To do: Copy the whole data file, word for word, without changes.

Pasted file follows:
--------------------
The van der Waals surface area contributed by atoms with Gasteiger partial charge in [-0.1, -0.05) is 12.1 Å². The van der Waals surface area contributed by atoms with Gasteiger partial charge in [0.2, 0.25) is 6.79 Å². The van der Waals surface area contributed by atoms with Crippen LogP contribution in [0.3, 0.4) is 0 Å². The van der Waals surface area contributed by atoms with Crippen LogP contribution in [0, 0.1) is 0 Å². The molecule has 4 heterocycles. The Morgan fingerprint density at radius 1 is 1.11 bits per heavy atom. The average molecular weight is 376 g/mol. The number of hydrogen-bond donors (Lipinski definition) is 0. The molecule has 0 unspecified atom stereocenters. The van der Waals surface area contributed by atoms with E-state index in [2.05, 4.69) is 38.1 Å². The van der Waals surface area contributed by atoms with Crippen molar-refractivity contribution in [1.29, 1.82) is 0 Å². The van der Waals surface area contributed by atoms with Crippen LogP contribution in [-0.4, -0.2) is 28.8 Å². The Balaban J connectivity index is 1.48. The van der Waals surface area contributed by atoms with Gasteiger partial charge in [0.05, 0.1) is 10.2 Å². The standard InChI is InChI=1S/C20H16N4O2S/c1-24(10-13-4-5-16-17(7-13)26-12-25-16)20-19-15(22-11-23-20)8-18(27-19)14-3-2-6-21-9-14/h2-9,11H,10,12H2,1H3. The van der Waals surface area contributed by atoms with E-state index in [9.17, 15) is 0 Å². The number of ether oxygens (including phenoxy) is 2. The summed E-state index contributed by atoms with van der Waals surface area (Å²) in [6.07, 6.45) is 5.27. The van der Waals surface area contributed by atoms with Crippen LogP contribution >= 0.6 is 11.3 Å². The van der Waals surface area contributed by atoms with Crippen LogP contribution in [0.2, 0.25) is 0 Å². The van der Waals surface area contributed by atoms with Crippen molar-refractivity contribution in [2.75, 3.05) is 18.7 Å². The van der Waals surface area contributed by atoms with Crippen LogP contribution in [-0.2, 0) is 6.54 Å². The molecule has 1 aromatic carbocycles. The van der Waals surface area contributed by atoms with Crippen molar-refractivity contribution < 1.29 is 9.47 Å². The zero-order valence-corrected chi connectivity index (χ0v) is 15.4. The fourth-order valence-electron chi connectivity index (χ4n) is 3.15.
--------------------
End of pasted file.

The van der Waals surface area contributed by atoms with Gasteiger partial charge in [-0.1, -0.05) is 12.1 Å². The van der Waals surface area contributed by atoms with Gasteiger partial charge in [0.2, 0.25) is 6.79 Å². The van der Waals surface area contributed by atoms with Crippen LogP contribution in [0.3, 0.4) is 0 Å². The van der Waals surface area contributed by atoms with Crippen LogP contribution in [0, 0.1) is 0 Å². The molecule has 4 heterocycles. The Morgan fingerprint density at radius 1 is 1.11 bits per heavy atom. The average molecular weight is 376 g/mol. The number of hydrogen-bond donors (Lipinski definition) is 0. The molecule has 0 unspecified atom stereocenters. The van der Waals surface area contributed by atoms with E-state index in [2.05, 4.69) is 38.1 Å². The van der Waals surface area contributed by atoms with Crippen molar-refractivity contribution in [1.29, 1.82) is 0 Å². The van der Waals surface area contributed by atoms with Crippen LogP contribution in [-0.4, -0.2) is 28.8 Å². The Balaban J connectivity index is 1.48. The van der Waals surface area contributed by atoms with Gasteiger partial charge in [0.05, 0.1) is 10.2 Å². The standard InChI is InChI=1S/C20H16N4O2S/c1-24(10-13-4-5-16-17(7-13)26-12-25-16)20-19-15(22-11-23-20)8-18(27-19)14-3-2-6-21-9-14/h2-9,11H,10,12H2,1H3. The van der Waals surface area contributed by atoms with E-state index in [9.17, 15) is 0 Å². The number of ether oxygens (including phenoxy) is 2. The summed E-state index contributed by atoms with van der Waals surface area (Å²) in [6.07, 6.45) is 5.27. The van der Waals surface area contributed by atoms with Crippen LogP contribution >= 0.6 is 11.3 Å². The van der Waals surface area contributed by atoms with Crippen LogP contribution in [0.2, 0.25) is 0 Å². The van der Waals surface area contributed by atoms with Crippen molar-refractivity contribution in [2.75, 3.05) is 18.7 Å². The van der Waals surface area contributed by atoms with Crippen LogP contribution in [-0.2, 0) is 6.54 Å². The molecule has 1 aromatic carbocycles. The van der Waals surface area contributed by atoms with Crippen molar-refractivity contribution < 1.29 is 9.47 Å². The zero-order valence-corrected chi connectivity index (χ0v) is 15.4. The fourth-order valence-electron chi connectivity index (χ4n) is 3.15.